by Logan James Ivy
Formerly known as Coursekit, Lore is an online educational tool meant for the connection of students and instructors in one well designed and easy to use community. Lore was launched in November 2011, and is already used for courses in over 600 universities, making it a quickly growing competitor to the unfortunately popular Blackboard. The unique aspect about Lore is the simple design and the social facet of the site that allows more casual communication between the instructor and the learner.
Before yesterday, Lore was only open to students who were invited by their professors who were using Lore for their courses. However, Lore has now launched its student social networking part of the site, allowing students everywhere to become apart of the system. This new student social network is different from other “social” networks, because it is more of an “educational” network. For example, where Facebook is literally about people’s social lives and interactions with “friends,” Lore is about student’s educational lives and is based around the school that they attend and their interactions with students and professors. This social network is directly integrated with the user’s school, requires a student email to create, and is focused on maintaining and keeping track of connections and experiences that were originally made on campus.
Because Lore is primarily based on one’s school, it gives students a better opportunity to talk to other students who they would normally not connect with on other social networks. Students using Lore are able to contact and connect with other students who they currently share a class with, are in a study group with, are in a club with, etc. From there, users can create posts about school, education related items, information about class assignments, helpful links that pertain to a certain subject, and so on. Lore also gives students the option to non-awkwardly follow their professors without having to worry about these professors seeing embarrassing aspects of their Facebook profile. Following a professor on Lore will also seem more natural because Lore is an opportunity to better education, and the student is interested more about the professor’s life as an educator (learning what other classes they are teaching, how long they have been teaching, what other colleges they have taught at, etc.) and less about their personal social life on Facebook.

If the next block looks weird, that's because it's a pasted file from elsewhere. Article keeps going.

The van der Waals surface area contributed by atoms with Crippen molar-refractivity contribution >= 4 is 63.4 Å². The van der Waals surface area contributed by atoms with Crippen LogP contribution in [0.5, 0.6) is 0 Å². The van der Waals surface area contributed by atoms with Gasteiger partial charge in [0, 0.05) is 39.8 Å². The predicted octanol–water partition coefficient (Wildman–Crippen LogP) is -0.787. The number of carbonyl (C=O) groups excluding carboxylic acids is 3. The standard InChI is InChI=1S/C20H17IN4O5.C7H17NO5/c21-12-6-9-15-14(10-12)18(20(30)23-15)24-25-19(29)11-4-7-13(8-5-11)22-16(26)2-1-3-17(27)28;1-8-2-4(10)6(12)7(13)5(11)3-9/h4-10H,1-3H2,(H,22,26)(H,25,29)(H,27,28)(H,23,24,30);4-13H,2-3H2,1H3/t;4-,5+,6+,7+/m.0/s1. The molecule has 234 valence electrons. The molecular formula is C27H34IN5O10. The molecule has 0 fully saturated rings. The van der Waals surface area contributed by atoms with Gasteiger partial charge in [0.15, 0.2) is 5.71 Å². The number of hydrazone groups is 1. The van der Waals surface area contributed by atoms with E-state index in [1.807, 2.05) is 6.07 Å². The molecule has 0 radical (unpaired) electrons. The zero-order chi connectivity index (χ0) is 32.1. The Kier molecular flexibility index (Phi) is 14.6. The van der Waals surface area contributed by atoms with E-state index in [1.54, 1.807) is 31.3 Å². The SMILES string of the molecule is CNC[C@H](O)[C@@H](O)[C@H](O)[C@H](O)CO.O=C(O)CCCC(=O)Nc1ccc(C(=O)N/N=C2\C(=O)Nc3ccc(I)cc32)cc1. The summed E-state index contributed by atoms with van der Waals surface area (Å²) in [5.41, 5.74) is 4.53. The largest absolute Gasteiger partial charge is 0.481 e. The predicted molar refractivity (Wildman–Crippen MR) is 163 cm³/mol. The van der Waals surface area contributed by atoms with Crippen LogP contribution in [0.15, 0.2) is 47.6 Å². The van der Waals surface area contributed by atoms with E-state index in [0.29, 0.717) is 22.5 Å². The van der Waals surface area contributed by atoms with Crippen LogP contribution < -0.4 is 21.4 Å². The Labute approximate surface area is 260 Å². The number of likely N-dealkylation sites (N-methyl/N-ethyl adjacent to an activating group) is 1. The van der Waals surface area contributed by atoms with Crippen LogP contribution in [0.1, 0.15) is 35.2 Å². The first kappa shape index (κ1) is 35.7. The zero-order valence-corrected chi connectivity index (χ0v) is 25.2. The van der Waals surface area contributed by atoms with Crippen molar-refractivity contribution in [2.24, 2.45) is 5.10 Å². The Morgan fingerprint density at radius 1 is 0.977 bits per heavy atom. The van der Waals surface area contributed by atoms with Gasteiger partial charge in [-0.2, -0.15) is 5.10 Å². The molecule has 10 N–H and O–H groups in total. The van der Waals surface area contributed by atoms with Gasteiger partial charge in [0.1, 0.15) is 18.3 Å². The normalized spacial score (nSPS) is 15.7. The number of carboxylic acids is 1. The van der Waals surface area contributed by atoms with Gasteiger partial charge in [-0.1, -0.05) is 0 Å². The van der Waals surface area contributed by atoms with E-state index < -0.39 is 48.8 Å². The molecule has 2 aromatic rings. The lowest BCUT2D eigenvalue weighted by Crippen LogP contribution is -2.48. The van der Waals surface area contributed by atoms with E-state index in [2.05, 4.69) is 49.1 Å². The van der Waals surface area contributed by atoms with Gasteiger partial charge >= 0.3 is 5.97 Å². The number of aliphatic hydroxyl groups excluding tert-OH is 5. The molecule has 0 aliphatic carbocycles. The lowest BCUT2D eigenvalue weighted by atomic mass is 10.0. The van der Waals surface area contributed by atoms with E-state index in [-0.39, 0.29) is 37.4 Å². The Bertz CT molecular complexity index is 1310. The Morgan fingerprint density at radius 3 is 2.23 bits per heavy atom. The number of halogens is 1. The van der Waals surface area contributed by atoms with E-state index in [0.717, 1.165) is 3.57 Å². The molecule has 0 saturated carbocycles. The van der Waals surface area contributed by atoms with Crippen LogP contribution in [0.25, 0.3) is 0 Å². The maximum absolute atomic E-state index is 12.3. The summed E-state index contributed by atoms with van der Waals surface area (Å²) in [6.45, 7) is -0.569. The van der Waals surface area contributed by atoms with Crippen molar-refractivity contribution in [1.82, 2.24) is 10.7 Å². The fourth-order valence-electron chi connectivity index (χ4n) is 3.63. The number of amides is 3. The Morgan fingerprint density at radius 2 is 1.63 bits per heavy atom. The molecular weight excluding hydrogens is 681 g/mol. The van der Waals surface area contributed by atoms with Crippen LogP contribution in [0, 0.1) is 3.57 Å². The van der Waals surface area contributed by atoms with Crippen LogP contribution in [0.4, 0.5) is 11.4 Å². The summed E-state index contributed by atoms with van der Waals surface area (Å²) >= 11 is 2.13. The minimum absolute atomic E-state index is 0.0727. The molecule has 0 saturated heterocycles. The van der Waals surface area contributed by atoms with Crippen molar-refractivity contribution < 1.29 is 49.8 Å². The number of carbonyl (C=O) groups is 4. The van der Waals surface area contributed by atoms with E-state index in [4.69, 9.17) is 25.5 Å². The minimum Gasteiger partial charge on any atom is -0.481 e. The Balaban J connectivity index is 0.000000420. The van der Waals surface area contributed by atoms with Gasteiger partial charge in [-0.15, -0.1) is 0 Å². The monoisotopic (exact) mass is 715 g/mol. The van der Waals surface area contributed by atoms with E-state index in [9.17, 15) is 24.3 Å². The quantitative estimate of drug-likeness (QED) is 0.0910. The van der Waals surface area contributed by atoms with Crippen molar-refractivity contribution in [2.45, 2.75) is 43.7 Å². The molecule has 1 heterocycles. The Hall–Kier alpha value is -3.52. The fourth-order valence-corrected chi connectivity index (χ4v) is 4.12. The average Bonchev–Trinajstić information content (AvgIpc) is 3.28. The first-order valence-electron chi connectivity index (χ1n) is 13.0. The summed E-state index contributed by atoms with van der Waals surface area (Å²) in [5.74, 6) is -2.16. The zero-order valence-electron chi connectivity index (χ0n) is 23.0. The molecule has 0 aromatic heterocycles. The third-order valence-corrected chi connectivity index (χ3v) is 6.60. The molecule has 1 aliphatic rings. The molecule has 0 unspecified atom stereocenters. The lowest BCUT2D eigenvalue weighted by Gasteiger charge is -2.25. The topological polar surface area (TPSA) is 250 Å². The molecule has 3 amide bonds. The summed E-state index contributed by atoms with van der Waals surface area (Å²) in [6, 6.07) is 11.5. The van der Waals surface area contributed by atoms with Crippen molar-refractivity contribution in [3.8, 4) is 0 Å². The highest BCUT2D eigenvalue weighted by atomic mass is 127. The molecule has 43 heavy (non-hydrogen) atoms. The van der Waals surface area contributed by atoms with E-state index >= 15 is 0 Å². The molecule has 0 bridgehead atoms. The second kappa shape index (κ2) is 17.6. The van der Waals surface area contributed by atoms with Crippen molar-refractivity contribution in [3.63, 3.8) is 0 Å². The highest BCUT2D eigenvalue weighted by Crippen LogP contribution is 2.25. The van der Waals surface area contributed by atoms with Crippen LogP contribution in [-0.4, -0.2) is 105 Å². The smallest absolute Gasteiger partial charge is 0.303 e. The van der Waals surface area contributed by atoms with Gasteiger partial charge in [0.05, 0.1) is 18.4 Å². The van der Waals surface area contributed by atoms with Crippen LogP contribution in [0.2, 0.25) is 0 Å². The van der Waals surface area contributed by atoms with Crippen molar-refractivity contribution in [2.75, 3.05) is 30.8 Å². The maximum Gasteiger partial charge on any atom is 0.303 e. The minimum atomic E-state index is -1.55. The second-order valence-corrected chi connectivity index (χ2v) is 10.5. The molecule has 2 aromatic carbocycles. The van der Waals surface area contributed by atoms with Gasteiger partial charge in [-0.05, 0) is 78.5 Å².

Lore is a place that showcases your education, where LinkedIn showcases your work, and Facebook showcases your social life. Lore effectively creates better relationships with classmates, friends, and professors, which was not possible from a social network while remaining in an educational setting. In conclusion, Lore is a great site which has made the educational side of social networking possible.
Article by Hackcollege.com
by Logan James Ivy